Ayn Rand here sets forth the moral principles of Objectivism, the philosophy that holds man's life--the life proper to a rational being--as the standard of moral values and regards altruism as incompatible with man's nature, with the creative requirements of his survival, and with a free society.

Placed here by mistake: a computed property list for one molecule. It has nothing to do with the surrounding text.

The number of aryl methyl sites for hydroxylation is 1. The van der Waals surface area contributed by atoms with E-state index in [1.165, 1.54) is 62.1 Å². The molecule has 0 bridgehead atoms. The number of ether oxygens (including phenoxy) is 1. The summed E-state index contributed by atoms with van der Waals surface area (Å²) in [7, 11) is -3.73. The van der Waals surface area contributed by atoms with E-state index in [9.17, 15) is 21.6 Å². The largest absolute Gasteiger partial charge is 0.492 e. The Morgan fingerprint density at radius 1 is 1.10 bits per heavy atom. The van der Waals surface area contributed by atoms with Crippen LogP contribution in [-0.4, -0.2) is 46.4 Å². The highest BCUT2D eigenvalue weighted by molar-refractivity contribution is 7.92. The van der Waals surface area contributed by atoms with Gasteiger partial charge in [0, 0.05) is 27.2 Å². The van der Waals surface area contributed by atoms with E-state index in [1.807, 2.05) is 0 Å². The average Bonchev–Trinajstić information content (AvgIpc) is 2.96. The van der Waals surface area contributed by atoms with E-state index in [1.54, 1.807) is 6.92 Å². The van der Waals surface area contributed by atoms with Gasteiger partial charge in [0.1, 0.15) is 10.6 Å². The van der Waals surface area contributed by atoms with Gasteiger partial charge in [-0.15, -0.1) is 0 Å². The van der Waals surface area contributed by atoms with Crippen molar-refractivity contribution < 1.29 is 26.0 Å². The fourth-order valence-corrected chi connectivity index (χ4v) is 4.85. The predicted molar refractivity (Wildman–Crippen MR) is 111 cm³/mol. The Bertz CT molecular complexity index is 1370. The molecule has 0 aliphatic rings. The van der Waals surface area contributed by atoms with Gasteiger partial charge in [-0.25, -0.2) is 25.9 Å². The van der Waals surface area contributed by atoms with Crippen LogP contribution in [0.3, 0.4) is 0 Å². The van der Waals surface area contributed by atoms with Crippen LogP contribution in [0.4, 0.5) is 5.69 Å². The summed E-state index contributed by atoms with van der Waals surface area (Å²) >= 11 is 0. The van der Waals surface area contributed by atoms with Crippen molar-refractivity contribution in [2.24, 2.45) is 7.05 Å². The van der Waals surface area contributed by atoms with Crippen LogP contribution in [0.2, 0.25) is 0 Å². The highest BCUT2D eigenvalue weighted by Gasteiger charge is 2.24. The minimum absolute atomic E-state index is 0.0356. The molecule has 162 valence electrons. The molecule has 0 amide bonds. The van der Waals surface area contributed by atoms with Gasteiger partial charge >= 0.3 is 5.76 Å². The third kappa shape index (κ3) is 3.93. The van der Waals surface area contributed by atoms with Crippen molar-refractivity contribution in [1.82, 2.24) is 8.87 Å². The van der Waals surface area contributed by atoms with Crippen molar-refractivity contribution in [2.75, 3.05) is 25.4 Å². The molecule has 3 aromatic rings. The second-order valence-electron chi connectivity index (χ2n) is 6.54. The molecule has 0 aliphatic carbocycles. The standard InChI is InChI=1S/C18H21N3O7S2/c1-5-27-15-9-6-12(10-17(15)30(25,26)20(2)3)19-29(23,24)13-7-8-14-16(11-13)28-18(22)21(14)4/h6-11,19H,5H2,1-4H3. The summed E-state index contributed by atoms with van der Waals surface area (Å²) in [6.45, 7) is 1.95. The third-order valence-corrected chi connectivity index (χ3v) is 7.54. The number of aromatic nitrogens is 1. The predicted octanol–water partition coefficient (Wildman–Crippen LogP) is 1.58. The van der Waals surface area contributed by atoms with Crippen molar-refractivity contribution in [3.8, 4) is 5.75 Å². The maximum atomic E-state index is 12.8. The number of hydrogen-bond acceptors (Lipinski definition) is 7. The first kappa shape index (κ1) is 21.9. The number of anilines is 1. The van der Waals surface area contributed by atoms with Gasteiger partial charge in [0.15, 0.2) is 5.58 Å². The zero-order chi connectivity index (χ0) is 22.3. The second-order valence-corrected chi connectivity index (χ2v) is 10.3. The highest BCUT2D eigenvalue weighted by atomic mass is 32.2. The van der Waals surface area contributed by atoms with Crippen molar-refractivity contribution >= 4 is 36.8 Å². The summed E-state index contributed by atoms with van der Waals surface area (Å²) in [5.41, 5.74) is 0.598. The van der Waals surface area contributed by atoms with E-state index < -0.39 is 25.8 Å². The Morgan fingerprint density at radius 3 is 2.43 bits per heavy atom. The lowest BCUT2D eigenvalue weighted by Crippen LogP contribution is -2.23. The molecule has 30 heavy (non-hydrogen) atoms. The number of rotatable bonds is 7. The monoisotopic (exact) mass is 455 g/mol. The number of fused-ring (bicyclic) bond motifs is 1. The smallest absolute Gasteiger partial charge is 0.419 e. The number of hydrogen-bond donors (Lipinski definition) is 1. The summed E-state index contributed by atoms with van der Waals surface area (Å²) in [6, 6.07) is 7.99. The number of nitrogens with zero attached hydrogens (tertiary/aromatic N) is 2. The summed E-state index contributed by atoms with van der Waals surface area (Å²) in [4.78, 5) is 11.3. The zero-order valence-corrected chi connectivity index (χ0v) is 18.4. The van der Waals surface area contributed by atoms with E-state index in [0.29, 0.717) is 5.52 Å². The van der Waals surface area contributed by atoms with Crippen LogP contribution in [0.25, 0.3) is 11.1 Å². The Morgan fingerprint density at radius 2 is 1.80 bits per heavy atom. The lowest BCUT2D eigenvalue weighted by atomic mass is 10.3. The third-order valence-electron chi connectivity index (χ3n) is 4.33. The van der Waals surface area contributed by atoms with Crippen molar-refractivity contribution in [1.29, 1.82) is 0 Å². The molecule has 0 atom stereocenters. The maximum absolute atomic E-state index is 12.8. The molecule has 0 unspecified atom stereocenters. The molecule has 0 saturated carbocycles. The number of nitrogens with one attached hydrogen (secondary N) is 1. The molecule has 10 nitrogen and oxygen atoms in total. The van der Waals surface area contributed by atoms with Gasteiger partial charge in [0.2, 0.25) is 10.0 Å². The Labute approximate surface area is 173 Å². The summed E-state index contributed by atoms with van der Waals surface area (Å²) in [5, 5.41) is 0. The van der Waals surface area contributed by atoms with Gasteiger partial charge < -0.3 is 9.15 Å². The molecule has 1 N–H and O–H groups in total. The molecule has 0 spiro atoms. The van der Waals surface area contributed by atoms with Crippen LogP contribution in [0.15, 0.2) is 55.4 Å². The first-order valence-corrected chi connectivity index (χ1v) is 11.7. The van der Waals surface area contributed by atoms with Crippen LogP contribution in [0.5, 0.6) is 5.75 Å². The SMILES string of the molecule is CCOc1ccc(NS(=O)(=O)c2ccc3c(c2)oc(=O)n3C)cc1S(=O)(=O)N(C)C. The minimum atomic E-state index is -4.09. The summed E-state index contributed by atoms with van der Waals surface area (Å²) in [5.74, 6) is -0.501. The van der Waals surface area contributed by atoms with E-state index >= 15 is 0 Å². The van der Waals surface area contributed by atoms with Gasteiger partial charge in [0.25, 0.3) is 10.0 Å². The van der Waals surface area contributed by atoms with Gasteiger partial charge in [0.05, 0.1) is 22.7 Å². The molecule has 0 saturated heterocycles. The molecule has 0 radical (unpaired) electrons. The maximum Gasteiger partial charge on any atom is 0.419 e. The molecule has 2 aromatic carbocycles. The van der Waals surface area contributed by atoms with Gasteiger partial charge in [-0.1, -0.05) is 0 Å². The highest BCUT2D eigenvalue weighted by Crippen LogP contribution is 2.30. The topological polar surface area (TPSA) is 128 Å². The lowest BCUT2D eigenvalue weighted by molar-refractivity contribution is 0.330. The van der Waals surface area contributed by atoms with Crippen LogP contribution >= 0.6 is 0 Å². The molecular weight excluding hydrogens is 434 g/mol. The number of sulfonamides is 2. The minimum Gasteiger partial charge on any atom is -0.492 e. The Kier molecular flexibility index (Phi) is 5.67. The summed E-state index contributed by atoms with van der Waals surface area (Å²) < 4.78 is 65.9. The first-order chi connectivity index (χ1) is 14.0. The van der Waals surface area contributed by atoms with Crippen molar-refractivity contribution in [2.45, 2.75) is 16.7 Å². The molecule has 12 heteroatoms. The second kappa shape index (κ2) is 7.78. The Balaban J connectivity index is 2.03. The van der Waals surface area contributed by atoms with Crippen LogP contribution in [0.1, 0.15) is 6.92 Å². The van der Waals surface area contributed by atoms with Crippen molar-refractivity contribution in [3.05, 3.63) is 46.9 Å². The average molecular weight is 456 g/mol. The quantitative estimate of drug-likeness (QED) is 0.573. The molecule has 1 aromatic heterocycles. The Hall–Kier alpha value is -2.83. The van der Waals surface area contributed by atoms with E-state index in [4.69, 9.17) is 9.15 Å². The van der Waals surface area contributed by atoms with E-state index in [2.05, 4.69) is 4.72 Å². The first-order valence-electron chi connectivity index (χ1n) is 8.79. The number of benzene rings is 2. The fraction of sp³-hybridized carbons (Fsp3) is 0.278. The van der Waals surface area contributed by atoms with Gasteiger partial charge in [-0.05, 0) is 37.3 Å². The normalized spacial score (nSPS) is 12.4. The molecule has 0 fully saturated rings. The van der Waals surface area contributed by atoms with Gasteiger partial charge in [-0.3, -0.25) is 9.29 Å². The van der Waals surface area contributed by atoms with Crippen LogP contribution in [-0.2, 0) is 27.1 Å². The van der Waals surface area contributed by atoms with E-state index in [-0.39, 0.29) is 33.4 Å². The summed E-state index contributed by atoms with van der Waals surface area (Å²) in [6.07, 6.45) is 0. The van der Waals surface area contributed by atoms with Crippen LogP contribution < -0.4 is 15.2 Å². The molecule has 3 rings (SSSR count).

The problem with Rand is easily detectable by careful listeners of this production: a good essayist with a flair for the dramatic turn of phrase, she wasted her obvious writing skills in an effort to support outlandish personal opinions cloaked in the guise of logic. An absolutist thinker, she devotes one whole essay to an effort to persuade us that we really should see things as black and white, with no shades of gray. Born in Soviet Russia, Rand so despised socialism and collectivist thinking that she leapt to the furthest extreme possible to become the champion of unbridled capitalism, the rights of the individual at the expense of the community, and the diminution of all regulation by the state, with the exception of a judicial system and the control of crime. Among the sadly dated ideas she conveys are the attitude that homosexuals are mutant symptoms of a sick society and the belief that anyone with an interest in internationalism is a "one world" proponent. To use one of her own favored words, Rand's political and social philosophy is critically "muddled." C.M. Herbert's voice is efficient and cold, making it a perfect choice for the narration of this author's work. Recommended only as documentation of an anomaly in the history of ideas. Mark Pumphrey, Polk Cty. P.L., Columbus, NC Copyright 2001 Cahners Business Information.